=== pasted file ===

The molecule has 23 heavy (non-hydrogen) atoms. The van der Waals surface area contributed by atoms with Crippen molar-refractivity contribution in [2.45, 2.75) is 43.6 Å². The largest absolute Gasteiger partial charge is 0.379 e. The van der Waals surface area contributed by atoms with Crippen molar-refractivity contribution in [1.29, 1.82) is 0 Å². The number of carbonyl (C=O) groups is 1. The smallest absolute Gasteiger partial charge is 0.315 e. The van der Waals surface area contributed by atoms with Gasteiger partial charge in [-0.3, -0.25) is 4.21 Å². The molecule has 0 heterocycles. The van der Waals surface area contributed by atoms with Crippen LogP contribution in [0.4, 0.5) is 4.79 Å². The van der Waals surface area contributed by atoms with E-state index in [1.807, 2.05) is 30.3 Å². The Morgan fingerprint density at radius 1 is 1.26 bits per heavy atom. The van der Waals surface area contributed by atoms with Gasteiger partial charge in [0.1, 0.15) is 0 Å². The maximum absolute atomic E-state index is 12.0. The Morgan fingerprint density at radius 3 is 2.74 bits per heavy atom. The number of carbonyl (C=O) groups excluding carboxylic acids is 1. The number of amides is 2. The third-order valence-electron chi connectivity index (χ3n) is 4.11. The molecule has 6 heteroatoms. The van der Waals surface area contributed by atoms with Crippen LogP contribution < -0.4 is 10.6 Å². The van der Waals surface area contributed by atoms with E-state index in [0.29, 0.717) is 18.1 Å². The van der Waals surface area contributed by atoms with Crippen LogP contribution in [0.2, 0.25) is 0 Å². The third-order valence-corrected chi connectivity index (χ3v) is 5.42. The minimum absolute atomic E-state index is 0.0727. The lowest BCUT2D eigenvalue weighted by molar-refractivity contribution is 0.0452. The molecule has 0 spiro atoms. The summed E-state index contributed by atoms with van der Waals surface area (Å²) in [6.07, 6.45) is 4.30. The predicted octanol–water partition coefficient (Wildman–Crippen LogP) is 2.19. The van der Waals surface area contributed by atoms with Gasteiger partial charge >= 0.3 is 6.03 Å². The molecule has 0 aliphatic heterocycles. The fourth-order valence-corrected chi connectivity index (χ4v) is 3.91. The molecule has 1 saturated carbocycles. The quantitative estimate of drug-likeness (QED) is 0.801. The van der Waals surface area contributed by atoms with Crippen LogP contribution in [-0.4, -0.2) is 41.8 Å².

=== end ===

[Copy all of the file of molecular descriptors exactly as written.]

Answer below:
The molecule has 23 heavy (non-hydrogen) atoms. The van der Waals surface area contributed by atoms with Crippen molar-refractivity contribution in [2.45, 2.75) is 43.6 Å². The largest absolute Gasteiger partial charge is 0.379 e. The van der Waals surface area contributed by atoms with Crippen molar-refractivity contribution in [1.29, 1.82) is 0 Å². The number of carbonyl (C=O) groups is 1. The smallest absolute Gasteiger partial charge is 0.315 e. The van der Waals surface area contributed by atoms with Gasteiger partial charge in [-0.3, -0.25) is 4.21 Å². The molecule has 0 heterocycles. The van der Waals surface area contributed by atoms with Crippen LogP contribution in [0.4, 0.5) is 4.79 Å². The van der Waals surface area contributed by atoms with E-state index in [1.807, 2.05) is 30.3 Å². The Morgan fingerprint density at radius 1 is 1.26 bits per heavy atom. The van der Waals surface area contributed by atoms with Gasteiger partial charge in [0.1, 0.15) is 0 Å². The maximum absolute atomic E-state index is 12.0. The Morgan fingerprint density at radius 3 is 2.74 bits per heavy atom. The number of carbonyl (C=O) groups excluding carboxylic acids is 1. The number of amides is 2. The third-order valence-electron chi connectivity index (χ3n) is 4.11. The molecule has 6 heteroatoms. The van der Waals surface area contributed by atoms with Crippen LogP contribution < -0.4 is 10.6 Å². The van der Waals surface area contributed by atoms with E-state index in [0.29, 0.717) is 18.1 Å². The van der Waals surface area contributed by atoms with Crippen LogP contribution in [0.2, 0.25) is 0 Å². The third-order valence-corrected chi connectivity index (χ3v) is 5.42. The minimum absolute atomic E-state index is 0.0727. The lowest BCUT2D eigenvalue weighted by molar-refractivity contribution is 0.0452. The molecule has 0 spiro atoms. The summed E-state index contributed by atoms with van der Waals surface area (Å²) in [6.07, 6.45) is 4.30. The predicted octanol–water partition coefficient (Wildman–Crippen LogP) is 2.19. The van der Waals surface area contributed by atoms with Gasteiger partial charge >= 0.3 is 6.03 Å². The molecule has 0 aliphatic heterocycles. The fourth-order valence-corrected chi connectivity index (χ4v) is 3.91. The molecule has 1 saturated carbocycles. The quantitative estimate of drug-likeness (QED) is 0.801. The van der Waals surface area contributed by atoms with Crippen LogP contribution in [-0.4, -0.2) is 41.8 Å².